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Part of a Romaneque Revival-style former church property, the one-time parish hall was taken over and converted into an almost 6,000 sq. ft. luxury living space.
Part of a Romaneque Revival-style former church property, the one-time parish hall was taken over and converted into an almost 6,000 sq. ft. luxury living space.

Home of the Week: From parish hall to developer’s digs Add to ...

314 PALMERSTON BLVD., TORONTO

Asking price: $4.45-million

Taxes: Not yet assessed

Lot size: 25-foot frontage

Agent: Jimmy Molloy (Chestnut Park Real Estate Ltd.)

CAROLYN IRELAND

The back story

The College Street Baptist Church at the corner of College Street and Palmerston Boulevard was a late-Victorian landmark that had fallen into disrepair when real estate developer Matthew Kosoy decided to buy the building in 2007.

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“It was architecturally a very beautiful church but it kept trading hands,” says real estate agent Jimmy Molloy of Chestnut Park Real Estate Ltd.

The church was built in Romanesque Revival style by notable Toronto architects Langley and Burke, according to the research that helped to have it protected under the Ontario Heritage Act in 2009.

At first, Mr. Kosoy had planned to turn the property into several condominium units. But a consultation with builder Joe Brennan of J.F. Brennan Design/Build Inc. convinced him that the men should collaborate on creating four freehold townhouses.

Mr. Brennan purchased the largest – a 10,000-square-foot unit that includes the church’s bell tower – for himself.

His company has spent five years restoring the damage done by fire and vandalism to the brick, stone, wood and decorative terra cotta detailing of the exterior.

“It protected the original envelope of the building, which is so iconic Toronto,” says Mr. Molloy of the conservation. “It was an immense project just to get to construction.”

Behind each door, the structure was hollowed out and the owners could then create their own custom-built house.

“Everyone had a different vision,” says Mr. Molloy.

Mr. Kosoy’s nearly 6,000-square-foot unit is currently for sale. It’s at the north of the property in the portion that used to be the parish hall.

The front door and gated garden face Palmerston, where stone gates mark the entrance to the wide boulevard.

The house today

Mr. Kosoy hired New York-based architect Anthony Fieldman of RAFT and Toronto-based Mazen el-Abdallah of Mazen Studio to design the house.

Mr. Kosoy’s wife, Ali Yaphe, also works in the design business as an importer of fabrics and carpets.

The main floor – with nearly 14-foot ceilings – has a large open kitchen, dining room and living room with walk-outs to a terrace.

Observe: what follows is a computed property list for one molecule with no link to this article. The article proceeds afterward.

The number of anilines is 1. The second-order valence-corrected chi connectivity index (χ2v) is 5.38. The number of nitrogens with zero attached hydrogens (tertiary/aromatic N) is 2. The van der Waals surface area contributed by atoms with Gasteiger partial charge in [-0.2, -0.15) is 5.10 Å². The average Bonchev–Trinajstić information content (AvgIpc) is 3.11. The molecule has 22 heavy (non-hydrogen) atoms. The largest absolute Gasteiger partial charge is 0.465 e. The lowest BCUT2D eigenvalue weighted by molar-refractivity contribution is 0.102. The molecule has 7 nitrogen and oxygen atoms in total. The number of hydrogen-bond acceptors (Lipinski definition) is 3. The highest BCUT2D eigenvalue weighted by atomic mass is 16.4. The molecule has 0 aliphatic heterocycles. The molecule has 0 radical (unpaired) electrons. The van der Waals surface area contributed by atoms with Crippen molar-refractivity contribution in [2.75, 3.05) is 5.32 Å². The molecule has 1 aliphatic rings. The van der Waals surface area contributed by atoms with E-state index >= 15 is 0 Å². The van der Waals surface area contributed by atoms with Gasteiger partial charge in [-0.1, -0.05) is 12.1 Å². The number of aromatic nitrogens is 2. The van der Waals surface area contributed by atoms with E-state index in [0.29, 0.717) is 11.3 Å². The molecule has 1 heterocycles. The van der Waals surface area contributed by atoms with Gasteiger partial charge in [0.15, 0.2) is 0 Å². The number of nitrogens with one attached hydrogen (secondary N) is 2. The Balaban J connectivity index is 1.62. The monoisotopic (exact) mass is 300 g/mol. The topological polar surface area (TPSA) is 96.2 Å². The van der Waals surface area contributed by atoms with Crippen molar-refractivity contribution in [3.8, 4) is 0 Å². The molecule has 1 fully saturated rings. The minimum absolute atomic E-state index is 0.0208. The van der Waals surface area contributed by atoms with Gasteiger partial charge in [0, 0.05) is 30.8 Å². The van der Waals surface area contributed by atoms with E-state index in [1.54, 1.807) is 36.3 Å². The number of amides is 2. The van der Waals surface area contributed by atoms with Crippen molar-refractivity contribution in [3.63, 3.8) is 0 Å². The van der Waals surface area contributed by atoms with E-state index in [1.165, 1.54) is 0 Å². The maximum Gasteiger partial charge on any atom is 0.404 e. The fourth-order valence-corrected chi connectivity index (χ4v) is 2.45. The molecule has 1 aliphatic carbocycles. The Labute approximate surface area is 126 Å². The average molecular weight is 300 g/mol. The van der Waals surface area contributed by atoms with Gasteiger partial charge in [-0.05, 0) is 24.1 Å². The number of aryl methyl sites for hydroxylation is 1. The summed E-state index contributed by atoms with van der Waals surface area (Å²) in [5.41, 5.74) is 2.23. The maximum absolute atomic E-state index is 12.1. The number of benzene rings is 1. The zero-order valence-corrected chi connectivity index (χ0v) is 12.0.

The kitchen has built-in appliances, a large island and a built-in sound system.

The living room has a floor-to-ceiling fireplace built of textured granite.

The stairwell, which climbs through the centre of the house, has its own cooling system and a large skylight.

“It’s not really a staircase – it’s more of a gallery space,” says Mr. Molloy. “It brings all this light through the whole house.”

Upstairs, a large master bedroom at the rear of the house has an ensuite bathroom with a freestanding soaker tub and a separate open-air shower. There’s also a large dressing room.

The second bedroom also has an ensuite bath.

On the third floor, an open-concept family room gives kids a place to play. That level also provides two more bedrooms – each with ensuite bathrooms.

The large rooftop terrace faces the sunset to the west and provides views over the city, while a morning deck faces east.

An elevator runs from the parking garage below ground all the way to the top with stops on each floor, including the rooftop terrace.

Owners gain access to their private underground parking garages via an elevator in the laneway outside.

“Nobody knows who lives here because you never get out of your car,” says Mr. Kosoy.

The neighbourhood

The loft-style houses in the converted church are designed to appeal to owners who want a very large and modern house, but in an edgy neighbourhood, says Mr. Molloy.

“People want to live downtown,” says Mr. Molloy of those moving from more staid neighbourhoods such as Rosedale and Forest Hill. He points to Mr. Brennan as an example.

“They want to have the urban lifestyle but they want to have control of their space and the volume of space.”

Mr. Kosoy points to the proximity of the Art Gallery of Ontario and popular bars and restaurants on College and Dundas streets.

Mr. Molloy says the public schools in the area have climbed in the rankings as parents increasingly become involved.

“Developments like this show the maturity of the neighbourhood.”

 

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